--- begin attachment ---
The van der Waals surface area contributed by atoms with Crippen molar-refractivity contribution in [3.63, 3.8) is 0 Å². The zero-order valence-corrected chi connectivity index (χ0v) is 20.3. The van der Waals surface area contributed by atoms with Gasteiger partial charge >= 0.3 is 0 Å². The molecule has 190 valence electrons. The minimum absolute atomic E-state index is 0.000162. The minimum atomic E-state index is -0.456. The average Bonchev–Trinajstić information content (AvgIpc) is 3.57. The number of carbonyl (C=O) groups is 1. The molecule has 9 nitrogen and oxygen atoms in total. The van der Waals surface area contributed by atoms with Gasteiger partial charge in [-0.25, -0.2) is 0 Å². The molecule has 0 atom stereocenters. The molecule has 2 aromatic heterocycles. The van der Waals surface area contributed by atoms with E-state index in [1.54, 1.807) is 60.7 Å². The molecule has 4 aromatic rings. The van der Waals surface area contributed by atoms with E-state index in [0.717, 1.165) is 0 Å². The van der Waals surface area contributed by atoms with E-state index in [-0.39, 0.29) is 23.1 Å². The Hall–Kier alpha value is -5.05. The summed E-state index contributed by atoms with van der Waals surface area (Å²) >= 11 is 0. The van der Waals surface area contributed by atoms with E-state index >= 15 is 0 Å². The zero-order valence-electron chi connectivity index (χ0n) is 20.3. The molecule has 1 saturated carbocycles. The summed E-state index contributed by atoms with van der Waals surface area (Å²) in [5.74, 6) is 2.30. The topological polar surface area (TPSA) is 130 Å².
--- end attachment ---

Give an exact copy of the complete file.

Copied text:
The van der Waals surface area contributed by atoms with Crippen molar-refractivity contribution in [3.63, 3.8) is 0 Å². The zero-order valence-corrected chi connectivity index (χ0v) is 20.3. The van der Waals surface area contributed by atoms with Gasteiger partial charge >= 0.3 is 0 Å². The molecule has 190 valence electrons. The minimum absolute atomic E-state index is 0.000162. The minimum atomic E-state index is -0.456. The average Bonchev–Trinajstić information content (AvgIpc) is 3.57. The number of carbonyl (C=O) groups is 1. The molecule has 9 nitrogen and oxygen atoms in total. The van der Waals surface area contributed by atoms with Gasteiger partial charge in [-0.25, -0.2) is 0 Å². The molecule has 0 atom stereocenters. The molecule has 2 aromatic heterocycles. The van der Waals surface area contributed by atoms with E-state index in [1.54, 1.807) is 60.7 Å². The molecule has 4 aromatic rings. The van der Waals surface area contributed by atoms with E-state index in [0.717, 1.165) is 0 Å². The van der Waals surface area contributed by atoms with E-state index in [-0.39, 0.29) is 23.1 Å². The Hall–Kier alpha value is -5.05. The summed E-state index contributed by atoms with van der Waals surface area (Å²) >= 11 is 0. The van der Waals surface area contributed by atoms with E-state index >= 15 is 0 Å². The zero-order valence-electron chi connectivity index (χ0n) is 20.3. The molecule has 1 saturated carbocycles. The summed E-state index contributed by atoms with van der Waals surface area (Å²) in [5.74, 6) is 2.30. The topological polar surface area (TPSA) is 130 Å².